Sn hegas ania di tanto maputi That rice is not so ■white as 
sa btjgas n.a,mi. ours. 

Superlatives are formed with the terms taiiW and cablbaiiaiL 
both equivalent t<j much or very. 

SnJadi tantoaragans The King is very powerful. 

Sn islamcalabauan ainesqnin__ The Moro is very poor. 

Diininutives are expressed by the terina inalte<^ and padiilUf 
etiuivalent to very small and little^ respe<;tively- 

Mait^cauata... A very sioall child. 

Glat padidu A little tnife* * 



371- 



18 



OF >JUMEEAL5. 



3. 
4. 

7. 
S. 



The following are mma of the 

U L^a - 

3. Dua -,__,. 

Telii__._ 

Apat 

Lima 

Auetn 

Pitu 

Ualu 

Siau 

10- Sapiiln 

11. Siipulu isa __ _ 

IS. Sapulu diia 

IS. Sapuln telti _ . _ 

14. Sapvilu pat -_ 

ir». Sapiilu liiim 

10, Sapulu np:n 

17. Sapulu pitii 

20. T>iiftpuln.. 

TehipulTi ^ 

Apatpulu 

Limapuhi _ 

100. MsLgatns 

^00. Dua-gatas 

300, Telu-gaUiJi _ 

l/WO. Sauguibu 

2,000. Dua-iiffiiibii__, 

10,000, Salacsa. 

^0,000. Dualacsa 

100,000. Sa-juta. 

1,000,000. Sa-kati 



30. 
40. 

r.o. 



cardinal iiTimerals: 
One- 
Two> 
Three. 
Four. 
Five. 
Sis. 
Seven. 
Eight. 
!N"iiit!. 
Ton, 
Eleven. 
Twolve. 
Tliirteim. 
Fourteen. 
Fifteou. 
Slsteeii, 
St?venteeii. 
Twenty. 
Thirty. 
Forty. 
Fifty. 

One hundred. 
Twohnnclred. 
Three hundred- 
One thousand. 
Twtt thousand- 
Ten thousand. 
Twenty tliouHand. 
OTie Jmndred thousand. 
One million. 



Ordinnl nunn-ThlB. 


Miiltijilifjitivo niimerJils. 


Su niuna 


The first. 


TTgagaiba 


Single. 


S« icadua 


The second. 


Ngagadua 


Twofold. 


Su icatehi 


The third. 


Ngaga telu 


Threefold. 


Su ieapat 


The fourth. 


Ngaga pat 


Fourfold. 


Su icalima 


The fifth. 


Ngaga liiaa 


Fivefold. 



19 

CliAlTEli a— OF PRONOUNS. 

Dec^leiision of the pronoun Saki {I) , first persoTij dngxilar ; 

Nom. Saki, altu T. 

Gen. Ku, salaki.laki Of i:iie, 

Dat. Salalti» sa Ralaki_ To or fornix.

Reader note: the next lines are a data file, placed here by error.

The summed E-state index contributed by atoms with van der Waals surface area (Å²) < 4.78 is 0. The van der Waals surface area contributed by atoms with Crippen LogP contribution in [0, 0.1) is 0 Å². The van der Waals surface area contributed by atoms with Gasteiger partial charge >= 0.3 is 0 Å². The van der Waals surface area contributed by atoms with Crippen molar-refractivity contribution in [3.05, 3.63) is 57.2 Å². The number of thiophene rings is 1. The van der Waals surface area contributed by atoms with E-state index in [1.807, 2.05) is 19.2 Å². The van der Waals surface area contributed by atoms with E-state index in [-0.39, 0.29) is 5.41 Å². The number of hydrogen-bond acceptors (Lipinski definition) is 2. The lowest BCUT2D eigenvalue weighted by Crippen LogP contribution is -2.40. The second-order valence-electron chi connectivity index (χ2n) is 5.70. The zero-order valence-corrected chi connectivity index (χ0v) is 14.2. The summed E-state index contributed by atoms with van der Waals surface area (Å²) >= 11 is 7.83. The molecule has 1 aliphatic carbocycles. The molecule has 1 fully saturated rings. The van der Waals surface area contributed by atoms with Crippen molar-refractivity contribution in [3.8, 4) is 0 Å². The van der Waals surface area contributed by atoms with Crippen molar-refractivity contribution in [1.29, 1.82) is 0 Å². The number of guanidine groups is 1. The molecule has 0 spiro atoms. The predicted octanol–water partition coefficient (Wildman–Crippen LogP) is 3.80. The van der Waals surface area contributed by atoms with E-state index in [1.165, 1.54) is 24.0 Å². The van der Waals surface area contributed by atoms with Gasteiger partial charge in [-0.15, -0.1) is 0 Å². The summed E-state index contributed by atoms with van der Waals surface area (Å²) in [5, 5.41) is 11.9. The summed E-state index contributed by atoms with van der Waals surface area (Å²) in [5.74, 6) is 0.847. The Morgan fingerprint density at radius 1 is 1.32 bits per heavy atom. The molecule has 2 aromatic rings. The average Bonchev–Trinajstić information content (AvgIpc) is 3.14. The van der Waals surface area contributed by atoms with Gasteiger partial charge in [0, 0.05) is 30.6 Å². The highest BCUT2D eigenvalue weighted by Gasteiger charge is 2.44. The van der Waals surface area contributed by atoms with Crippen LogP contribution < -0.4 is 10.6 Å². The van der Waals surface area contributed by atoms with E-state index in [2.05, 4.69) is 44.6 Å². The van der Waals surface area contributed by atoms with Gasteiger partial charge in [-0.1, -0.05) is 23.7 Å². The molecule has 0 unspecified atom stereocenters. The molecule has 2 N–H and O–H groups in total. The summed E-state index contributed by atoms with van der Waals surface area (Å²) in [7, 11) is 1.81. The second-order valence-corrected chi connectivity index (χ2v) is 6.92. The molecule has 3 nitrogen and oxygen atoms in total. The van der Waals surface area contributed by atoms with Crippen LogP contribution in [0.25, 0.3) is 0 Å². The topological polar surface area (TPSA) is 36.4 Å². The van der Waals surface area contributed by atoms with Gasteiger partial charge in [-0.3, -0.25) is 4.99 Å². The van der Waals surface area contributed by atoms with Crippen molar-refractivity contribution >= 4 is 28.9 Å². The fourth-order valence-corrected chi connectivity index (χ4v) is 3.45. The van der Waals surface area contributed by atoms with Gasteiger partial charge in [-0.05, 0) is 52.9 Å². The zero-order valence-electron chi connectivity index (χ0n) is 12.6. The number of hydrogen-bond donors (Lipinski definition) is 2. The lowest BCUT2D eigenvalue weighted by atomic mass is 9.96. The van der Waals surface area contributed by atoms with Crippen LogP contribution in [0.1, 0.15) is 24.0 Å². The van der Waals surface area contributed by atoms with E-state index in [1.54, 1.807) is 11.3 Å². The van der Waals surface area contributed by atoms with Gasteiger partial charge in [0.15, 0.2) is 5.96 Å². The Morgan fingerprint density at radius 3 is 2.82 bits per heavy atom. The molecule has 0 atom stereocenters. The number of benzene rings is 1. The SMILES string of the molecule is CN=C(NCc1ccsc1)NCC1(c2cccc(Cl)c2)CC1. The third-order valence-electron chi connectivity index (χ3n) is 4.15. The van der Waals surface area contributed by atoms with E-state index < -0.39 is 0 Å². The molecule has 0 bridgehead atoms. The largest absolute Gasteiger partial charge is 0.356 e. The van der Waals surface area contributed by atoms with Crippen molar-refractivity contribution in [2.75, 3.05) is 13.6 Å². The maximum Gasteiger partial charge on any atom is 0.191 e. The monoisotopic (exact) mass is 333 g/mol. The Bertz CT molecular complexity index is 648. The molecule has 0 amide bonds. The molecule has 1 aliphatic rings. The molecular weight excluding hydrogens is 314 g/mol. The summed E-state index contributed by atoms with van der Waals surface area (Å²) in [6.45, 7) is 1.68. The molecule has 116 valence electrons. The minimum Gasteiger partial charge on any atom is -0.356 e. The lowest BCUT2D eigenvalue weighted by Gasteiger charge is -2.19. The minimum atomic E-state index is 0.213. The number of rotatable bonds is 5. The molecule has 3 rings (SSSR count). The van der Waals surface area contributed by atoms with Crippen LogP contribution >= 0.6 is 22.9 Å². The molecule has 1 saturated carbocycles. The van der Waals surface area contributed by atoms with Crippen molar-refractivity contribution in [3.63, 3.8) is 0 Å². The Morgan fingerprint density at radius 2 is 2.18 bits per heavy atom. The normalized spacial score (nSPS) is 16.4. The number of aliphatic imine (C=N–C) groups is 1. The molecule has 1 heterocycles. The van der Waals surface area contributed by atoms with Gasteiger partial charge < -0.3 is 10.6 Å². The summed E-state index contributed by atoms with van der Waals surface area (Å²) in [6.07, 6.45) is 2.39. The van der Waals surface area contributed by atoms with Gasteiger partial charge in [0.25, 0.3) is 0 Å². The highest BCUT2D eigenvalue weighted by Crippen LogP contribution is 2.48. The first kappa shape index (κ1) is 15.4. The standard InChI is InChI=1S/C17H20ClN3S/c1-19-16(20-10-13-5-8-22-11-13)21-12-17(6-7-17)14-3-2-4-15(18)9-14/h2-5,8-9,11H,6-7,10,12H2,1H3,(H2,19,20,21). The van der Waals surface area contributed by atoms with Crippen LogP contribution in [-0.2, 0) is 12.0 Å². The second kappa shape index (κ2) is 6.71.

Ace. Salalii, sa salaki At me. 

Voc. 

Abl. Salaki, sft salaki Of, in, foi\ on, over, attd 

with me 

PluT^il ( rve) , when evt^Ty one if* Teftii'reil to : 

Nom^ Salkitanu, sekitann, tanUj We, all of us. 
lekitann. 

Qen. Saltiian^i, sa salkitanu, tann__ Of us. 

Ditt. Salkitami, sawalkitanii To or for u:^. 

Ace. ^'AYkitunu. sa salkitjmn At as. 

VOG. 

Abi Salkitanu m aalkitanu With, of, m, for, oii.with- 

o-tit. and over ns, 

Plviral (jv^e), when only two peraona (thou and 7, or ijoti and 
me) are refen-fd to : 

Nam. Salkita, sekita, in _. We. 

Oen. Salkita, sekita, ta, Icliit-iL Of u&, 

Dai. Balkita^ sa salkita ._ To Or for us. 

Ace. ^Ikita.sa salkita At ns. 

Voe. 

Abl Salkiti. ea salkita With, of, in, for, oo, with' 

out, arid over Urt. 

Plaral (ii^e) , T^hen all esoejit you or ye are I'eferre*! Ui : 

Nom. Salka™, kami We. 

Gen. Snlkumi, nami» lekaini Of us. 

Dat. Salkami, sa salkanii To or for ji^. 

Ace. Salkami, sa saltami . At uft, 

Voc. 

Abl. Salkami, sa salkami . With^ of, in, for, on, with- 
out,, and over us. 



20 

Declansion of t^c prononn. thou^ second person, singular : 

X^o?n. Seka, saleta, ka Thou (you) . 

Geii^ Nengka, aaleka, sa aalka. Of thee (yon), 
leka, ka, 

Dat. Salka, sa salka To or for tliee (you)- 

Ace. Salka., sasaika _ At the^ lyoii). 

Voc. Seka ■. Thou fyoii). 

Ahh Salka^saealka Of, in,, for, on, by, with- 
out, over, and with thee 
(you). 

Declension of the pronouu yon, socoitfl person, plural : 

Norn. Salkanu, kanu You (ye). 

Gen, Salkanii, sa salkaitu, nu niu. Of you (ye), 
lekana. 

Dat. SalkanUn sasalkami To or for you (ye>. 

Ace, Salkanu^ sasalkanii _ At you (ye), 

Voc, ^^kaou^kaua.. ..._. ,._ You (ye). 

Ahl, SalkanUj saaalkann With, of, iu, for, oil, by, 

wi\}i,find over you (ye). 

Declension of the prononua he, sIii'., and it^ third personj 
singular: 

JVojn. Saltaniii, sekanin, nlii He» nhfl, it, 

G&n. Sa-lkunin, wa f>r na, lekiinin Of him, of her, of it. 

Dat Salkanin, caua Kalkaniii, sa To or for him. her, orit. 
salkauin. 

Ace. Salkanin, aa salkanin - At him, her, or ifc- 

Abl. Salkjiuin, Hii salkanin With, of, in, for, on, by, 

without, UT/ii over^hiui, 
hor, or it. 

Dei^lensiou of the pronoun thej/, third person, plural: